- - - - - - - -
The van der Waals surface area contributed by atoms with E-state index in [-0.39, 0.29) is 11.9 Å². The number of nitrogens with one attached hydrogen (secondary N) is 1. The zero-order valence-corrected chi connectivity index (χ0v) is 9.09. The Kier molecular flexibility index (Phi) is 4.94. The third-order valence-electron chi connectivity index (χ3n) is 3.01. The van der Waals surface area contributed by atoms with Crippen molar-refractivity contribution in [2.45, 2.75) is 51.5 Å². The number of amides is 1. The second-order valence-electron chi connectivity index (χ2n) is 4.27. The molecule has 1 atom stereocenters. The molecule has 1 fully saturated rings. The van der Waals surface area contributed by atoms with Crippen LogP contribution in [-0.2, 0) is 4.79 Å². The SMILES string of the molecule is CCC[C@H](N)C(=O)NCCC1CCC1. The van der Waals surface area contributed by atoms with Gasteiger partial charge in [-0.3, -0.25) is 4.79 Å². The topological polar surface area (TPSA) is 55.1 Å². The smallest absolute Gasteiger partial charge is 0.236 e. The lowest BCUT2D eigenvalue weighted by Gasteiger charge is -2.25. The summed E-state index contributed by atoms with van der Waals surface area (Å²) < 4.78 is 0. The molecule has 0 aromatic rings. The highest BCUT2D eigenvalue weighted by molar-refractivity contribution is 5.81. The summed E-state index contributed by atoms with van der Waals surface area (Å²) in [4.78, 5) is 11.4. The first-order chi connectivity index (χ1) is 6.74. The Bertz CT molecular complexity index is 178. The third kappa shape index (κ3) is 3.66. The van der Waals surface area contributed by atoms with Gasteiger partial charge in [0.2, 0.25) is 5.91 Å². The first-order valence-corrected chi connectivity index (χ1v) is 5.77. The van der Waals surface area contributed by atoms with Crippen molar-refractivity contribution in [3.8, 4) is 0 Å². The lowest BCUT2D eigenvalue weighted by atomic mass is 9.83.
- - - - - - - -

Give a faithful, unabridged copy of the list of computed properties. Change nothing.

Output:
The van der Waals surface area contributed by atoms with E-state index in [-0.39, 0.29) is 11.9 Å². The number of nitrogens with one attached hydrogen (secondary N) is 1. The zero-order valence-corrected chi connectivity index (χ0v) is 9.09. The Kier molecular flexibility index (Phi) is 4.94. The third-order valence-electron chi connectivity index (χ3n) is 3.01. The van der Waals surface area contributed by atoms with Crippen molar-refractivity contribution in [2.45, 2.75) is 51.5 Å². The number of amides is 1. The second-order valence-electron chi connectivity index (χ2n) is 4.27. The molecule has 1 atom stereocenters. The molecule has 1 fully saturated rings. The van der Waals surface area contributed by atoms with Crippen LogP contribution in [-0.2, 0) is 4.79 Å². The SMILES string of the molecule is CCC[C@H](N)C(=O)NCCC1CCC1. The van der Waals surface area contributed by atoms with Gasteiger partial charge in [-0.3, -0.25) is 4.79 Å². The topological polar surface area (TPSA) is 55.1 Å². The smallest absolute Gasteiger partial charge is 0.236 e. The lowest BCUT2D eigenvalue weighted by Gasteiger charge is -2.25. The summed E-state index contributed by atoms with van der Waals surface area (Å²) < 4.78 is 0. The molecule has 0 aromatic rings. The highest BCUT2D eigenvalue weighted by molar-refractivity contribution is 5.81. The summed E-state index contributed by atoms with van der Waals surface area (Å²) in [4.78, 5) is 11.4. The first-order chi connectivity index (χ1) is 6.74. The Bertz CT molecular complexity index is 178. The third kappa shape index (κ3) is 3.66. The van der Waals surface area contributed by atoms with Gasteiger partial charge in [0.2, 0.25) is 5.91 Å². The first-order valence-corrected chi connectivity index (χ1v) is 5.77. The van der Waals surface area contributed by atoms with Crippen molar-refractivity contribution in [3.8, 4) is 0 Å². The lowest BCUT2D eigenvalue weighted by atomic mass is 9.83.